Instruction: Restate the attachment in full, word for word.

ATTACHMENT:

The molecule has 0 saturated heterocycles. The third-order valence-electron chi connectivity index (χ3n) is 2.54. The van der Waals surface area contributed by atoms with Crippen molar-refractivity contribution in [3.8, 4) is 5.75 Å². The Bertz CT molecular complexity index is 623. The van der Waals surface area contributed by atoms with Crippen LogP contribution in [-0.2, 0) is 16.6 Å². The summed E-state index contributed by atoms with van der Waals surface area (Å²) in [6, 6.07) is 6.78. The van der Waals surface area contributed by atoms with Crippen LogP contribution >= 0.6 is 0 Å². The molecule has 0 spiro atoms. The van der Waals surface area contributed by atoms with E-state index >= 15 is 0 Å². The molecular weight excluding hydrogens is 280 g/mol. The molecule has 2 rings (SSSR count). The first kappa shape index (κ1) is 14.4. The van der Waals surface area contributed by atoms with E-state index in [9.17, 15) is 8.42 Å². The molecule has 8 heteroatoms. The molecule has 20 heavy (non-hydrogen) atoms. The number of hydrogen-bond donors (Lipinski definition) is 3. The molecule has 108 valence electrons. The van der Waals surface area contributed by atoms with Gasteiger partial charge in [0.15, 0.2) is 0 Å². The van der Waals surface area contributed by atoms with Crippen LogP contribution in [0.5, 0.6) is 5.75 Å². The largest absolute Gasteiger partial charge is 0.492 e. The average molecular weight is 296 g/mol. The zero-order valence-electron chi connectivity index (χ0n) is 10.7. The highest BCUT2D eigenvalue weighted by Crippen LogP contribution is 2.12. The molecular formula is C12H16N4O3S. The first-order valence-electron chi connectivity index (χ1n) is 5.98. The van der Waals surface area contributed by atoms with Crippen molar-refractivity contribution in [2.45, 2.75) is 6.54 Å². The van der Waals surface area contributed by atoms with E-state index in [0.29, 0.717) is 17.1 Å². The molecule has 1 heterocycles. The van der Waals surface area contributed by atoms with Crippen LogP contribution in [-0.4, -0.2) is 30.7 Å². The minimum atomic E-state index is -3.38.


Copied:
The molecule has 0 saturated heterocycles. The third-order valence-electron chi connectivity index (χ3n) is 2.54. The van der Waals surface area contributed by atoms with Crippen molar-refractivity contribution in [3.8, 4) is 5.75 Å². The Bertz CT molecular complexity index is 623. The van der Waals surface area contributed by atoms with Crippen LogP contribution in [-0.2, 0) is 16.6 Å². The summed E-state index contributed by atoms with van der Waals surface area (Å²) in [6, 6.07) is 6.78. The van der Waals surface area contributed by atoms with Crippen LogP contribution >= 0.6 is 0 Å². The molecule has 0 spiro atoms. The van der Waals surface area contributed by atoms with E-state index >= 15 is 0 Å². The molecular weight excluding hydrogens is 280 g/mol. The molecule has 2 rings (SSSR count). The first kappa shape index (κ1) is 14.4. The van der Waals surface area contributed by atoms with E-state index in [9.17, 15) is 8.42 Å². The molecule has 8 heteroatoms. The molecule has 20 heavy (non-hydrogen) atoms. The number of hydrogen-bond donors (Lipinski definition) is 3. The molecule has 108 valence electrons. The van der Waals surface area contributed by atoms with Gasteiger partial charge in [0.15, 0.2) is 0 Å². The van der Waals surface area contributed by atoms with Crippen LogP contribution in [0.5, 0.6) is 5.75 Å². The largest absolute Gasteiger partial charge is 0.492 e. The average molecular weight is 296 g/mol. The zero-order valence-electron chi connectivity index (χ0n) is 10.7. The highest BCUT2D eigenvalue weighted by Crippen LogP contribution is 2.12. The molecular formula is C12H16N4O3S. The first-order valence-electron chi connectivity index (χ1n) is 5.98. The van der Waals surface area contributed by atoms with Crippen molar-refractivity contribution in [2.45, 2.75) is 6.54 Å². The van der Waals surface area contributed by atoms with E-state index in [0.29, 0.717) is 17.1 Å². The molecule has 1 heterocycles. The van der Waals surface area contributed by atoms with Crippen LogP contribution in [-0.4, -0.2) is 30.7 Å². The minimum atomic E-state index is -3.38.